I’m allergic to dogs. Not horribly, but my throat will get itchy and my eyes burn. The saliva is really the biggest issue; dog spit leaves me with a welt wherever a nose or a lick touches my skin. Not a big deal, we had an outdoor dog. But as my daughter got older, I noticed she would go outside just to pet and play with our pit bull, Lola . . .
I decided I’d vacuum once a day and avoid the dog’s nose so she could come inside and be with her “best buddy.” Lola became a permanent fixture in our home. She slept by my daughter’s bed. My little one was extremely good at letting Lola out when she went to the door, first thing in the morning and right before bed.
I liked having the dog around. Lola would growl or bark when deer came near our garden, scaring them away, keeping my broccoli and tomatoes from getting eaten.
The three-car garage blocks the sound of vehicles approaching the house. I can’t see the driveway from any of my windows. Lola would bark whenever she heard a vehicle coming up our road, making sure I was aware that someone or some critter was on my ten acres.
Last week, Lola noticed something odd outside. Once my daughter let her out, I grabbed the vacuum to do my daily pet dander elimination to keep my allergies in check. When I put away the vacuum, Lola wasn’t back. I looked at the clock and realized it had been 15 minutes since she’d gone out. That wasn’t too long — considering the size of our property — my daughter was yelling for her. Repeatedly.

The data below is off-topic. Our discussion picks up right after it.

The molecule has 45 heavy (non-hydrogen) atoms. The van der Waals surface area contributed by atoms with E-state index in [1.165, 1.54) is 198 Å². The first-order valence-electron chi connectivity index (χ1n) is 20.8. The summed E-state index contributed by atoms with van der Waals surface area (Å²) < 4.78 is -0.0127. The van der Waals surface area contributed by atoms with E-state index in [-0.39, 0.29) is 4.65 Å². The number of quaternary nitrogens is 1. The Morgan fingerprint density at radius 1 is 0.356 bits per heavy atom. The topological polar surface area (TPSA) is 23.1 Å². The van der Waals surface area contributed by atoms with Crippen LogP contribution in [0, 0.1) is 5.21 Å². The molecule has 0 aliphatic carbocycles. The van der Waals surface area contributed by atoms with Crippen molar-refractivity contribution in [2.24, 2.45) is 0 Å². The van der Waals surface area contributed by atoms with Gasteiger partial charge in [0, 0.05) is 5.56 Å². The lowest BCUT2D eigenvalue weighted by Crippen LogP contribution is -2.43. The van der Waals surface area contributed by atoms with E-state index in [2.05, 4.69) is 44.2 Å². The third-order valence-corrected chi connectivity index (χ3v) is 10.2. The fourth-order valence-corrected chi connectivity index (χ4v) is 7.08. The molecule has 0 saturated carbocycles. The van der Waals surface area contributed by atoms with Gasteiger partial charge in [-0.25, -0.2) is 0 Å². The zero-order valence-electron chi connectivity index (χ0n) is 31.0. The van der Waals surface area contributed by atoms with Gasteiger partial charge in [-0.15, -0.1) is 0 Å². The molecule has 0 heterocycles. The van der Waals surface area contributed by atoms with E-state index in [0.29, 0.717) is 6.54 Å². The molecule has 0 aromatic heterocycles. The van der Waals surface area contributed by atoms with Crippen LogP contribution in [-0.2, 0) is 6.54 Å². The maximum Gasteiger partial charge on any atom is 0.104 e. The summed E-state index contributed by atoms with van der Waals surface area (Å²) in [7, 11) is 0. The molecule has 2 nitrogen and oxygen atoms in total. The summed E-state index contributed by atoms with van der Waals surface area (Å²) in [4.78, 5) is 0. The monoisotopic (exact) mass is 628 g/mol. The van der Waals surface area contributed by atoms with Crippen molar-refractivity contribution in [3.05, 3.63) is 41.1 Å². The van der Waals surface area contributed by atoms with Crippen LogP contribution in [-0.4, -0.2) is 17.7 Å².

Lola never came back.
Three dogs had wandered off the horse ranch a half mile or so away, attacked Lola and killed her. A wildlife specialist investigated Lola’s death. After tracking their footprints in the fresh snow, he suggested I telephone the sheriff. With tears in my eyes, trying to console my little sweet pea, I made the call.
I told the dispatcher what had happened. He suggested I make a report. And then added: “I can’t tell you how to do this. But that’s your property your dog was killed on. You have the right to protect your land.” I said “I understand.”
I hung up and impatiently awaited the sheriff’s deputies. When I answered the door I told them I had a California CCW permit and was armed. They thanked me for telling them and took my statement. They echoed the dispatcher’s message. “Protect your land. You know what to do.”
Nothing will bring back my daughter’s best friend. All I can do is watch and stay armed while my kids play on my property and hope they aren’t attacked. Lola’s death made me realize that I relied on her as much as she relied on me. It’s time for me to learn to do her job too, but I doubt I will do it as well as she did.